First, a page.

Fountain, Ben 1959(?)-

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Fountain, Ben 1959(?)-


Born c. 1959, in Chapel Hill, NC; married; children: two. Education: Duke University School of Law, J.D., 1993.


Home—Dallas, TX.


Writer, attorney, and short-story writer.


Pushcart Prize, 2004, and 2007, for "The Lion's Mouth"; O. Henry Prize, 2005.


Brief Encounters with Che Guevara (short stories), Ecco (New York, NY), 2006.

Contributor to periodicals, including Harper's, Paris Review, Threepenny Review, Shenandoah, Zoetrope: All-Story, and Southwest Review. Fiction editor, Southwest Review.


In his debut collection of short stories, Brief Encounters with Che Guevara, Ben Fountain offers eight short tales characterized by "pointed prose, nimble revelation, some stunning description of flora and fauna, and a rueful generosity toward a string of well-intentioned bumblers who get in over their heads," commented Michael Upchurch in the Seattle Times. Fountain's characters "navigate the moral minefield of doing good deeds while being very human," remarked Prudence Peiffer in the Library Journal. In "Near-Extinct Birds of the Central Cordillera," graduate student, conservationist, and bird researcher John Blair ventures into the forests of Colombia to do research on small parrots. Blair is confident that his academic mission and earnest concern for the birds will protect him, but in short order he is captured and imprisoned by guerilla fighters. When he finally convinces them of his motives, they allow him to continue his fieldwork, where he is delighted to discover a population of very rare birds once thought extinct. His joy turns to horror when he discovers that his captors are in negotiations to sell portions of the forest, including the birds' habitat, to American timber interests. Sonny Grous, protagonist of "Asian Tiger," is a washed-up golf pro making a living teaching putting skills to wealthy, corrupt generals in Burma. His life steadily spirals out of control as he is first talked into deliberately losing games to please the generals, and then is drawn into a dangerous, morally bankrupt oil deal. Melissa is the young wife of a special forces captain in "The Good Ones Are Already Taken." She is dismayed when her husband returns from an assignment in Haiti and declares that he has entered into a spiritual marriage with Erzulie, a voodoo goddess, and that he will be unavailable to his flesh-and-blood bride on Tuesdays and Saturdays, when he has spiritual sex with his Haitian bride.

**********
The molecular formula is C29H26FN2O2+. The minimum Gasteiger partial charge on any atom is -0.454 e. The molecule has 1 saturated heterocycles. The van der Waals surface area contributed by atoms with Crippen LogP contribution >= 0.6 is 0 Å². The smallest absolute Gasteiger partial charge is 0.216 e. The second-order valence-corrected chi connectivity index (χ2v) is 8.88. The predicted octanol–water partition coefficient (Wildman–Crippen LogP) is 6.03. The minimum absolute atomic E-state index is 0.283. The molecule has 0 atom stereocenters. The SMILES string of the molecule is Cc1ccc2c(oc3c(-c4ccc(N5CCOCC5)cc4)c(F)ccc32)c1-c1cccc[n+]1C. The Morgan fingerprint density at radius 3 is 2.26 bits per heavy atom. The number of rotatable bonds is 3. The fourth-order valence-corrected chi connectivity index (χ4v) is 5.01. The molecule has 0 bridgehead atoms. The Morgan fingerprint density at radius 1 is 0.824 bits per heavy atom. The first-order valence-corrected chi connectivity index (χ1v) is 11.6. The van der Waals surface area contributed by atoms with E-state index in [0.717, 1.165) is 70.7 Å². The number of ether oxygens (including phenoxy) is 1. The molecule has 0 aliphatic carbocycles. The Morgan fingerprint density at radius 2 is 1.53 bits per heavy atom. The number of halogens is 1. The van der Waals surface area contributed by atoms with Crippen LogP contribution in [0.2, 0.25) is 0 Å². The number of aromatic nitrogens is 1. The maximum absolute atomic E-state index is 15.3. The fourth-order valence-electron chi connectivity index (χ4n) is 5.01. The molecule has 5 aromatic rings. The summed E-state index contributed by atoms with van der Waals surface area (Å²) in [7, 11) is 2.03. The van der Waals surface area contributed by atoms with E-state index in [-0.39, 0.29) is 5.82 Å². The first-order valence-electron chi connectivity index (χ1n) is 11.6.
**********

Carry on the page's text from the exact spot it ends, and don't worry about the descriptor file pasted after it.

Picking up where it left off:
"The Lion's Mouth," set in war-ravaged but diamond-rich Sierra Leone, "is the subtlest, most complex story in the book," commented Fritz Lanham in the Houston Chronicle. Humanitarian aid worker Jill arrives in Sierra Leone full of energy and idealism, but the reality on the ground soon dulls her spark. She organizes a sewing cooperative for women whose arms were cut off by rebels, hoping to give them some opportunity to support themselves. When she suggests to her boyfriend, a diamond broker, that she smuggle a shipment of diamonds out in one of her relief convoys, with her share of the proceeds going to support the cooperative, he agrees. The convoy gets caught in a battle between rebels and villagers, however, and Jill must decide between giving up the diamonds or letting a group of innocent people be slaughtered by the rebels. The final outcome drives home the cold reality and brutal unfairness of life in Sierra Leone. Lanham called "The Lion's Mouth" the "best story in the book." A Kirkus Reviews critic called the book "an impeccable debut collection." Fountain's stories "have the texture and heft of novels: heavy, sensual atmosphere; the leisure of unhurried telling; characters drawn in detail," observed Bryan Woolley in the Dallas Morning News. "Short-story collections don't come much better than this," Upchurch declared.



America's Intelligence Wire, September 7, 2006, Carmen Lau, "Fountain Travels the Globe in Brief Encounters," review of Brief Encounters with Che Guevara.

Arkansas Democrat Gazette, October 15, 2006, Sarah E. White, "Gritty Stories Show How War Zones Affect Lives," review of Brief Encounters with Che Guevara.

Austin Chronicle, August 25, 2006, Michael Yang, "Readings," review of Brief Encounters with Che Guevara.

Boston Globe, July 30, 2006, Madison Smartt Bell, "Quiet Americans," review of Brief Encounters with Che Guevara.

Cleveland Plain Dealer, August 20, 2006, Tricia Springstubb, "Dark Tales of Innocents Abroad," review of Brief Encounters with Che Guevara.

Dallas Morning News, August 2, 2006, Brian Woolley, "Cool Tales from the World's Hot Spots in Brief Encounters with Che Guevara."

Houston Chronicle, September 14, 2006, Fritz Lanham, "Texas Writer in a Wide World," review of Brief Encounters with Che Guevara.

Kirkus Reviews, May 15, 2006, review of Brief Encounters with Che Guevara, p. 482.

Library Journal, August 1, 2006, Prudence Peiffer, review of Brief Encounters with Che Guevara, p. 78.

Publishers Weekly, May 8, 2006, review of Brief Encounters with Che Guevara, p. 43.

Seattle Times, October 4, 2006, Michael Upchurch, review of Brief Encounters with Che Guevara.

Texas Monthly, August, 2006, Mike Shea, review of Brief Encounters with Che Guevara, p. 60.


New Observer, (December 20, 2006), Bridgette A. Lacy, "The Long Path to Short Stories," profile of Ben Fountain., (August 22, 2006), Tony D'Souza, review of Brief Encounters with Che Guevara.